Edelrid Gambit Harness Review

© UKC Gear

At first glance the Edelrid Gambit looks much like any other all-rounder harness, and to begin with I was wondering what I'd be able to write. It has everything one would expect from a modern do-it-all harness: four gear loops, adjustable leg loops and single waist buckle. However in use I've found it more than averagely comfortable - particularly on long belays. What's more, it is one of the lighter all-round, properly padded, fully adjustable harnesses on the market. The padding on the waist belt and leg loops is low in bulk, and it folds down really small when not in use. If you were only going to buy one harness for everything from sport climbing to the Alps, this would be a good choice.

Tom on The Assassin
© Ollie Burrows

On The Skull
© Hamish Dunn


The first thing I noticed about the Edelrid Gambit is how comfortable it is to hang in. The waist belt and leg loops are constructed from HDPE (High-Density PolyEthylene) webbing that spreads the load and allegedly ensures maximum breathability without adding bulk. Edelrid call this 3D-Vent Lite technology - and it is certainly light, though I can't really vouch for the 'vent' bit, since the Gambit isn't noticeably more or less sweaty than any other harness I have used.




Having used similar harnesses with a similar depth of padding from Arc'teryx, Black Diamond and Petzl in recent years, I was really impressed with how comfy the Gambit was, particularly on the legs loops. In the past when I've been hanging on an airy stance, watching the ropes inch through my belay plate as my mate commits herself to the lead of her life, the leg loops on my harness have always been the first thing to dig in. Not so with the Edelrid Gambit, which I have found to be comfy for hours at a time.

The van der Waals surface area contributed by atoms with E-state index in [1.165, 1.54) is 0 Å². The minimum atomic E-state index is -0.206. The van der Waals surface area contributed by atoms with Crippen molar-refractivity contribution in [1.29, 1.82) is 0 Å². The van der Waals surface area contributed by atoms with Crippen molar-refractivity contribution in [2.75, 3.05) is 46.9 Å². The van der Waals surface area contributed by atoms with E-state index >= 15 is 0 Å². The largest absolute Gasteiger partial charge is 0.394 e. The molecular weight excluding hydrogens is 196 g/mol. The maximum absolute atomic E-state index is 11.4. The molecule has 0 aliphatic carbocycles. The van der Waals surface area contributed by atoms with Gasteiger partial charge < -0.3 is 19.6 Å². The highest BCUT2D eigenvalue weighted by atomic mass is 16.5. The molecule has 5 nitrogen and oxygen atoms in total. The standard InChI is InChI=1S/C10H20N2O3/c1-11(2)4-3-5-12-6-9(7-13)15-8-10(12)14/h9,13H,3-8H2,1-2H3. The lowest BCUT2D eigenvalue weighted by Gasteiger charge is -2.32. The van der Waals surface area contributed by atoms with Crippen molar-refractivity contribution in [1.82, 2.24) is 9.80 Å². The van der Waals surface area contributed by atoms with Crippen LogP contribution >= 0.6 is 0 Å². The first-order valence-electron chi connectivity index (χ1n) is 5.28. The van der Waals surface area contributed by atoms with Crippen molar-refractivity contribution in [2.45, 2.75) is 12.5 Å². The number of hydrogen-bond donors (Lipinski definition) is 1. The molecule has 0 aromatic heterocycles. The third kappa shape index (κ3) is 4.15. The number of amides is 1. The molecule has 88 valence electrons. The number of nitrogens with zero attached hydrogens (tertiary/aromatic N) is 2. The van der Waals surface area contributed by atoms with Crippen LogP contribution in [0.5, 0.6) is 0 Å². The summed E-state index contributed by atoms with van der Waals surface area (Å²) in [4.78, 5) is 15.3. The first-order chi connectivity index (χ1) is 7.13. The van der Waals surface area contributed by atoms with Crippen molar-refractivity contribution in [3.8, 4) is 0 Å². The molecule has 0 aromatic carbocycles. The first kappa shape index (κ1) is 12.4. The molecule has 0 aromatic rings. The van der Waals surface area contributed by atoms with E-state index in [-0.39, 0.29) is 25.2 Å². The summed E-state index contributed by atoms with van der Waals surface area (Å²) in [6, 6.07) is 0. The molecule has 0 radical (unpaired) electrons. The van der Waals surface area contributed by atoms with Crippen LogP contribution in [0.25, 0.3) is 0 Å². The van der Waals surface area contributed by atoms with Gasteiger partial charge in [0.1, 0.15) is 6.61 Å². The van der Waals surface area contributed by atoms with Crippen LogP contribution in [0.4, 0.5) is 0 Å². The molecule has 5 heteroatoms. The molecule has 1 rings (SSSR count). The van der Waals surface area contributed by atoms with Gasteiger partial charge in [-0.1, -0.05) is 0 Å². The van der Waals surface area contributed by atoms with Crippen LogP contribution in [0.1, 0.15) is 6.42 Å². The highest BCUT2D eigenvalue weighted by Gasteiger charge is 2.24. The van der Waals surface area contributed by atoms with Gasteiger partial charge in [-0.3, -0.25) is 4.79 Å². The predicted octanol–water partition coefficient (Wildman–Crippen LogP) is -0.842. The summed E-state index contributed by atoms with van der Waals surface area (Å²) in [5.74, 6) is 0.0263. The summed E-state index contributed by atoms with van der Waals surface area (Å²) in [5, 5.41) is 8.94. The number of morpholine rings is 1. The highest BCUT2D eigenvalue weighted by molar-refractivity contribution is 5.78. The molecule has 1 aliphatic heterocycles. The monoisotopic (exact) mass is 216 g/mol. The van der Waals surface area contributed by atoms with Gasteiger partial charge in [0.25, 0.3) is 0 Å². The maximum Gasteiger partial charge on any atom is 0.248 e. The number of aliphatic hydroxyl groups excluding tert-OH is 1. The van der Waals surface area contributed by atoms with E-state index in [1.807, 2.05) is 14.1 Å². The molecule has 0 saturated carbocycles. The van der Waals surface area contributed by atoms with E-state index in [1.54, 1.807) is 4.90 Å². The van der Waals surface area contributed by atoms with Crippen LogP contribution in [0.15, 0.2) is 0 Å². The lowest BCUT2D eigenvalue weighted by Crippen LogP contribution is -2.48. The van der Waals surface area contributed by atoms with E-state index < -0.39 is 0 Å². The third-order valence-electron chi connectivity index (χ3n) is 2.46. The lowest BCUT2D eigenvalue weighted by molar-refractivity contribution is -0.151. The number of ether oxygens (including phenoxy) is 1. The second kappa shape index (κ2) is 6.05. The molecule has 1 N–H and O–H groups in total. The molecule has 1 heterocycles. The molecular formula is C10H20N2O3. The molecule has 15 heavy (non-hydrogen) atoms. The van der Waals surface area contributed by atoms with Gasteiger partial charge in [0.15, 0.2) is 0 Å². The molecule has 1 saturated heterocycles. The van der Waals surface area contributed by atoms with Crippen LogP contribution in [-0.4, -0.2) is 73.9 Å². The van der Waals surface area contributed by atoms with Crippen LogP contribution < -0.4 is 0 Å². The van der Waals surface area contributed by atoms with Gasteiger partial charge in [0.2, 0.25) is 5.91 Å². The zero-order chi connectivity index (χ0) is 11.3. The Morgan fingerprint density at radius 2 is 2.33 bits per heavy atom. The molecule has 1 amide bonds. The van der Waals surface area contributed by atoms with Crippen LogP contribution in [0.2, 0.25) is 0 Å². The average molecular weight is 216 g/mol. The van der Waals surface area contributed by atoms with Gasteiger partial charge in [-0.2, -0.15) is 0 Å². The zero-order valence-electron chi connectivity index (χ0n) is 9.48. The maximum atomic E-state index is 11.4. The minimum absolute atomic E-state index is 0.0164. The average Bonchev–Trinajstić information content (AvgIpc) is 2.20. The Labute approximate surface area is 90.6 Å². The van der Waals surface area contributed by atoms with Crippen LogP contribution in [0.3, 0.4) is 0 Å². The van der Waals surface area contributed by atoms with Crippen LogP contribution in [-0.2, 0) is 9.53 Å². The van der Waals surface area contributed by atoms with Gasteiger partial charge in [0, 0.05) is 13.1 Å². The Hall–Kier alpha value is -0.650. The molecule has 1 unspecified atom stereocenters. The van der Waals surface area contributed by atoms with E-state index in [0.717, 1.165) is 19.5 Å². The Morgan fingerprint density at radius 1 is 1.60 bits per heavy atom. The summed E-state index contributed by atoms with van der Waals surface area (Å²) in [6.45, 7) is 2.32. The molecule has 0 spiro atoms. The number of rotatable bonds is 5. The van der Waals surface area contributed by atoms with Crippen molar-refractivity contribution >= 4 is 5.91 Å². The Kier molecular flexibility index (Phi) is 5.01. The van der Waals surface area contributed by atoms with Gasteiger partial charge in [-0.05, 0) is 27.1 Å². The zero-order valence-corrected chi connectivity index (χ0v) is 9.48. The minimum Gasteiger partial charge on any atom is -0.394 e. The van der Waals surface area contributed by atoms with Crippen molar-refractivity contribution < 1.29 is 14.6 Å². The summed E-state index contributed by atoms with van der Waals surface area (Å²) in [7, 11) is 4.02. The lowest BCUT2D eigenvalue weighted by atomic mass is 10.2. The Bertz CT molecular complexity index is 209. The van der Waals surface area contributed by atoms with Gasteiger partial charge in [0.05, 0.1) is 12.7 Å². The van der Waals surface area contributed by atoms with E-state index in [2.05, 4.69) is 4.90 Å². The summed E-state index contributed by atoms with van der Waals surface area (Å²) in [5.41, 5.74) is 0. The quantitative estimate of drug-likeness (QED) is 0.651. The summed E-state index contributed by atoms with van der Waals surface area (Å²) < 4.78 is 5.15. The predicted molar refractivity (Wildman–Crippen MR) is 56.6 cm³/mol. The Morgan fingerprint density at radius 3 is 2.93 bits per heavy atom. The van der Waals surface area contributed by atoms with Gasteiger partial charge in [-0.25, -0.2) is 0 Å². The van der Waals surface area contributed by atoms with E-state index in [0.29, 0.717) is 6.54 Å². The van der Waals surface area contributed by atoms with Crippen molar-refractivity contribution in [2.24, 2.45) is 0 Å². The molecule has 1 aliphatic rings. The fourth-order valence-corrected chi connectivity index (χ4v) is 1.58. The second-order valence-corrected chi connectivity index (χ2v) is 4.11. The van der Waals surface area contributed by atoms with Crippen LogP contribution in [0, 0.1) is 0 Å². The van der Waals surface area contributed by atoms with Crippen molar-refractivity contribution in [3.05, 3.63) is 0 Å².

The Gambit comes with adjustable leg loops. I'm not a big fan of these, mainly because fixed leg loops are generally cheaper, lighter and simpler. The Gambit is the first harness I have used with adjustable legs for nearly a decade. Saying that though I have barely noticed that the harness has adjustable leg loops, other than the excess webbing which annoyingly hangs down. The good news for fixed leg loop lovers like myself is that Edelrid produce the Ace which is a fixed leg version of the Gambit - and it comes in an ace lime green colour.


One of the most innovative things about the Edelrid Gambit is its unisex-friendly sizing. As well as being available in the normal sizes - small, medium and large - in size small and medium it is also possible to purchase the harness with bigger leg loops. Having spent much of my life walking up and down hills with a heavy bag I have a pretty big set of thighs. Mindful of this I requested the Gambit with a medium waist and large leg loops. It turns out my thighs aren't too out of proportion and I'd have been fine with the standard size. Still it is a really useful option, especially for ex climbers who now mainly cycle!